In and About Altered States
MIT Press | ISBN 9780914357919
Hardback – 252 pages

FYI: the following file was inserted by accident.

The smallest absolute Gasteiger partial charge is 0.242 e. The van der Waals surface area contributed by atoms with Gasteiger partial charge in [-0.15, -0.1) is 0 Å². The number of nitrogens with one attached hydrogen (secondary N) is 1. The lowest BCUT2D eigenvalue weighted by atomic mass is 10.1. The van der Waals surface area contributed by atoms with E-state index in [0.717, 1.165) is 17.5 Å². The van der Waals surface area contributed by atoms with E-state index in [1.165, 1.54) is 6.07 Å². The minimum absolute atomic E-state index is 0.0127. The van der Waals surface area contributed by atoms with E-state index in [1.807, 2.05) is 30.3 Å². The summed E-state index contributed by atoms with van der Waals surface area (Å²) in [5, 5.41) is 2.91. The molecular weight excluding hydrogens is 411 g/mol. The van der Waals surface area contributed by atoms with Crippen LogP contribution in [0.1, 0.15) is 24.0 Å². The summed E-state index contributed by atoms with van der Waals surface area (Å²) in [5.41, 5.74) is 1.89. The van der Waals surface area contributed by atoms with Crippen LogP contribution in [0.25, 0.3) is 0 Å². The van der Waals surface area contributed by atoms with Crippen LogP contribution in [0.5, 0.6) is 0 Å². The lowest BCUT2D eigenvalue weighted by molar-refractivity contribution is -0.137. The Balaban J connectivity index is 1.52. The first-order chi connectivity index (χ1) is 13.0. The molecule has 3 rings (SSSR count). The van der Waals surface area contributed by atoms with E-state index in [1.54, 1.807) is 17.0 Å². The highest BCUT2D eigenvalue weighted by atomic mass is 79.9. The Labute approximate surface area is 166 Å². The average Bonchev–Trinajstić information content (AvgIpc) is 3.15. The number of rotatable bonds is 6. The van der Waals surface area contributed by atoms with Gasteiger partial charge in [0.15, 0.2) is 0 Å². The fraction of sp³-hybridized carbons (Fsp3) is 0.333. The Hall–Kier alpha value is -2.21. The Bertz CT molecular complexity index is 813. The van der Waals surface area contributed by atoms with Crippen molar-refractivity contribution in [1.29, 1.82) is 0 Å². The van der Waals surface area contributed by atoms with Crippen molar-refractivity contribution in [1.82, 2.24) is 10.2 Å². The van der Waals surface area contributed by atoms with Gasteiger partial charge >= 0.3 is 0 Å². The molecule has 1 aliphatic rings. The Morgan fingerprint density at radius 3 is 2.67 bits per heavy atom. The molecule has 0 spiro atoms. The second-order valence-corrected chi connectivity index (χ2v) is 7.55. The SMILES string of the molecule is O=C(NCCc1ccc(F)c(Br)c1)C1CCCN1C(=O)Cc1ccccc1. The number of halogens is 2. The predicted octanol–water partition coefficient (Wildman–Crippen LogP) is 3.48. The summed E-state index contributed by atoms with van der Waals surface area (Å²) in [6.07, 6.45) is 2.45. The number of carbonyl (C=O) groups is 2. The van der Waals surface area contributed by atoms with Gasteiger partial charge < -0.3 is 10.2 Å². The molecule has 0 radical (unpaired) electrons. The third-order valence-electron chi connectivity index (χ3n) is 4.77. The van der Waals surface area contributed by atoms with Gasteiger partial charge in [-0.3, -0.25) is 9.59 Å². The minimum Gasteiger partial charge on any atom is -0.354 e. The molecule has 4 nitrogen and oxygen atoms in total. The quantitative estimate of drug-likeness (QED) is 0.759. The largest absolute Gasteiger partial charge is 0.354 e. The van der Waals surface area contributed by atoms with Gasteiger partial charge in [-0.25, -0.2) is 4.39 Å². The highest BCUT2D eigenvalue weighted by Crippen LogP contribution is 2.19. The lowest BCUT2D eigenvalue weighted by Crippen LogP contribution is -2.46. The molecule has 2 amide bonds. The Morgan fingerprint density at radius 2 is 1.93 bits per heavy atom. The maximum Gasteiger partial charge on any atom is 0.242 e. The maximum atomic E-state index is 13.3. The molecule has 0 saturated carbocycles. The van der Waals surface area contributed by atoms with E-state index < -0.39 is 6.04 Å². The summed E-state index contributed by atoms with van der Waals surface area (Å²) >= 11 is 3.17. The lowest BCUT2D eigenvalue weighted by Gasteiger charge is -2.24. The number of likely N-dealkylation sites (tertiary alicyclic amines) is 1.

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Each work in Ecstasy (an exhibition at The Museum of Contemporary Art, Los Angeles) enacts its own particular intervention into human consciousness. These works surprise us, question familiar realities, and suggest alternative ways of ordering experience in a series of installations, paintings, sculpture and new media works. Ecstasy traces two lines of contemporary inquiry into altered states of consciousness. One follows artists attempting to capture metaphysical conditions in representational form, as seen in the resin suspended pill paintings of Fred Tomaselli; Charles Ray's photographic self portrait depicting the artist on LSD; and Franz Ackermann's recent Mental Maps, representing cities using his own subjective form of GPS. The other trajectory explores the notion of phenomenological experience through works that disorient or disrupt. In Carsten Holler's Upside Down Mushroom Room, the ceiling and floor appear to change places, while Jeppe Hein's Moving Walls begin to close in on the viewer. Roxy Paine's 2200 hand-painted polymer psilocybin mushrooms suggest other possibilities for altering our sense of reality. Six essays accompany the artworks, considering such topics as the relationship of altered states to art-making; drugs and the process of self-observation in literary works; and the "dark side" of altered consciousness.